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Davis Fills Slot for Veterans

State: The troubled agency's acting leader is made permanent after 18 months on the job.


SACRAMENTO — Filling a Cabinet-level position that had been vacant for 18 months, Gov. Gray Davis on Wednesday appointed Bruce Thiesen, temporary secretary of the troubled Department of Veterans Affairs, as permanent secretary.

Thiesen has occupied the post on an interim basis since May 2000, when Secretary Tomas Alvarado resigned after the death at the Barstow Veterans Home of a World War II infantry sergeant who choked on his lunch.

Subject to Senate confirmation, Thiesen, 60, of Elk Grove, will be paid $131,412 a year.

Thiesen, an enlisted member of the Army in the early 1960s and national commander of the American Legion in 1993-94, was one of Davis' earliest appointees. The governor named him deputy secretary of operations for Veterans Affairs in January 1999.

In a brief interview, Thiesen acknowledged that the veterans department may be one of the most challenging in state government to manage. He said he would do his best to serve veterans' interests, especially the emerging crop of younger vets in California.

"We want to make sure we're able to serve them just as we've served their [predecessors]," Thiesen said.

Thiesen is a native of the San Joaquin Valley hamlet of Kingsburg. He managed a table grape labor contracting company and was an agricultural management consultant for 35 years before his appointment to the veterans department.

He will manage the agency at a particularly critical time. The Barstow vets home has lost its accreditation, the department has failed to collect millions that it is owed, its Cal-Vet loan program has come under criticism for inefficiency, and its budget likely will be reduced as the state's economy shrinks.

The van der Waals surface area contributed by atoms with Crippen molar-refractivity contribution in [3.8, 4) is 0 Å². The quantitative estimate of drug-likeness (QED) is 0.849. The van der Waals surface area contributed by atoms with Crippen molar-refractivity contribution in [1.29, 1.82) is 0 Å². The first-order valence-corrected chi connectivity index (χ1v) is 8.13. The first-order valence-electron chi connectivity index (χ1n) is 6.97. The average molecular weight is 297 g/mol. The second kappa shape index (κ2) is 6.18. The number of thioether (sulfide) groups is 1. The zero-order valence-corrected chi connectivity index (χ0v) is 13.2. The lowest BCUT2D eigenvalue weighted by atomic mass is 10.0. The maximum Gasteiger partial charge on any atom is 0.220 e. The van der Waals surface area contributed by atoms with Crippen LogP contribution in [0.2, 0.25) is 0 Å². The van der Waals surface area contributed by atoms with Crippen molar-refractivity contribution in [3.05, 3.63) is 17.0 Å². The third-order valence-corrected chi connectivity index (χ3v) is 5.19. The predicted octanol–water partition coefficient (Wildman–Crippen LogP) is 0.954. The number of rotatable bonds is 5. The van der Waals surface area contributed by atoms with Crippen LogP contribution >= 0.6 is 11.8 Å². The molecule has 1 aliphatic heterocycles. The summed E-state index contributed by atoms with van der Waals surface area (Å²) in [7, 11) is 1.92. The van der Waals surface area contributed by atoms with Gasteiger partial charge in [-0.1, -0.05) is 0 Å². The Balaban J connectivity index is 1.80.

At the same time, the department has been described as failing to demonstrate leadership for California veterans.

For many vets and legislators, the Barstow facility and the death of the elderly veteran, Paul Stevens, have come to symbolize the troubles of the department.

In Stevens' case, administrators at the veterans home failed to make a required timely report of his death, which they attributed to a heart attack. However, a coroner's investigation confirmed a treating physician's report that Stevens gagged to death on a chunk of broccoli.

The incident highlighted years of allegations that patients at Barstow had received substandard care at its nursing home facility. Although the facility kept its nursing home license, it underwent a series of state and federal investigations that resulted in the loss of the home's certification and, consequently, its federal funds.

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